Marriott’s New Construction Initiative

Marriott has announced a large expansion to its initiative to drive adoption of modular construction of hotels in North America. Popular in Europe and Asia, modular construction is slowly being introduced in the United States. The first property to be with a modular design was the Fairfield Inn and Suites in Folsom, CA. Marriott’s new construction initiative calls for 50 more hotels to be built with modular construction.

Marriott Modular Construction Basics

The basic premise of modular construction is that a building is constructed in modules off-site, then delivered ready to be placed. Think of a bunch of pre-manufactured homes easily stacked together like lego blocks. Furthermore, manufacturing hotel off-site allows several key benefits that typical site built properties don’t including:

  • Delays due to weather
  • Elimination of local labor shortages
  • A fixed, skilled, experienced labor force
  • Streamlined engineering & permitting process due to standardized designs

As a result, you can see how modular construction is an attractive option to franchisees. The first property to use modular construction, a Fairfield Inn & Suites in Folsom, CA opened a full two months ahead of schedule.

Folsom Fairfield Inn
Photo Courtesy Marriott (Folsom, CA Fairfield Inn & Suites)

What’s really neat about the modular process is that it’s not just a shell that’s delivered to the site. Each piece includes a fully built out hotel room and portion of the corridor. Furthermore, each room already includes key features such as a desk and bed. Here’s a cool time lapse video of the process from Marriott:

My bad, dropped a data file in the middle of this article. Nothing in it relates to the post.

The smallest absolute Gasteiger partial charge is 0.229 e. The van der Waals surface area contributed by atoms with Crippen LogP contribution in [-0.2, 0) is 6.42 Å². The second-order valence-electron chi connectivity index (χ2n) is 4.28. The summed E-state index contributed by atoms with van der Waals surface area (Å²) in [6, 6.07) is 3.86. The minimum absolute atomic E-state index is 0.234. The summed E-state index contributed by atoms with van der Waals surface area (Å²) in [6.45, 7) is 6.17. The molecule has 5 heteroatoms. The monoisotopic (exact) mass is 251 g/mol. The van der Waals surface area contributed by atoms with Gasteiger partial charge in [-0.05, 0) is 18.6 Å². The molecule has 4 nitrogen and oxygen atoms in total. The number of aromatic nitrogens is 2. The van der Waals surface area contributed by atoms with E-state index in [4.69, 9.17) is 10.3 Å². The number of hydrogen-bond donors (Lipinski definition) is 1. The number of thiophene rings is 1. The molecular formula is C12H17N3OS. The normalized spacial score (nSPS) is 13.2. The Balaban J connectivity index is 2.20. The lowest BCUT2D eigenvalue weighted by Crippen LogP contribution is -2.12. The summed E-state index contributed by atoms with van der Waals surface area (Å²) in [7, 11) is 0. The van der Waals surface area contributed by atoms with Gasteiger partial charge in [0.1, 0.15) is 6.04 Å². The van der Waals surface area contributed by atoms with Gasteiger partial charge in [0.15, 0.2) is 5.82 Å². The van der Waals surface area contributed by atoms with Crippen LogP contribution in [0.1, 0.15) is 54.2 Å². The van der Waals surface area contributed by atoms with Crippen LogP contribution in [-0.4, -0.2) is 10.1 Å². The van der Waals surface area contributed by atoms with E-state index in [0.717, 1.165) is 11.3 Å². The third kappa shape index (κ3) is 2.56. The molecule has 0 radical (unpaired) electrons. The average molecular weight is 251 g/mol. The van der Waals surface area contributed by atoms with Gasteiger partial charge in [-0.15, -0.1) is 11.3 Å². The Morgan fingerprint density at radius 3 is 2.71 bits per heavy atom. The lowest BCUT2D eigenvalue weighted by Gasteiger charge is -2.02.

Modular Hotel Challenges

For the most part, modular design is a slam dunk for lower end properties. It’s probably best for the category 1-5 type places we get to stay with our Marriott Rewards credit card free night! As a result, you won’t see modular construction for the next big Ritz Carlton. The major challenge I see with this design is with local jurisdictions. Town planning departments are often slow to adapt to change. Seeing a modular design come across their desk might raise several questions. Additionally, cities and towns could frown upon the lack of local labor utilized on each project.

Bottom Line

I think this is a smart move by Marriott. Attracting franchisees at a lower level is key to unit growth. Anything that can help them open faster, and cheaper could be the difference between choosing Marriott over another brand. Do you think modular construction is poised for growth in the United States?

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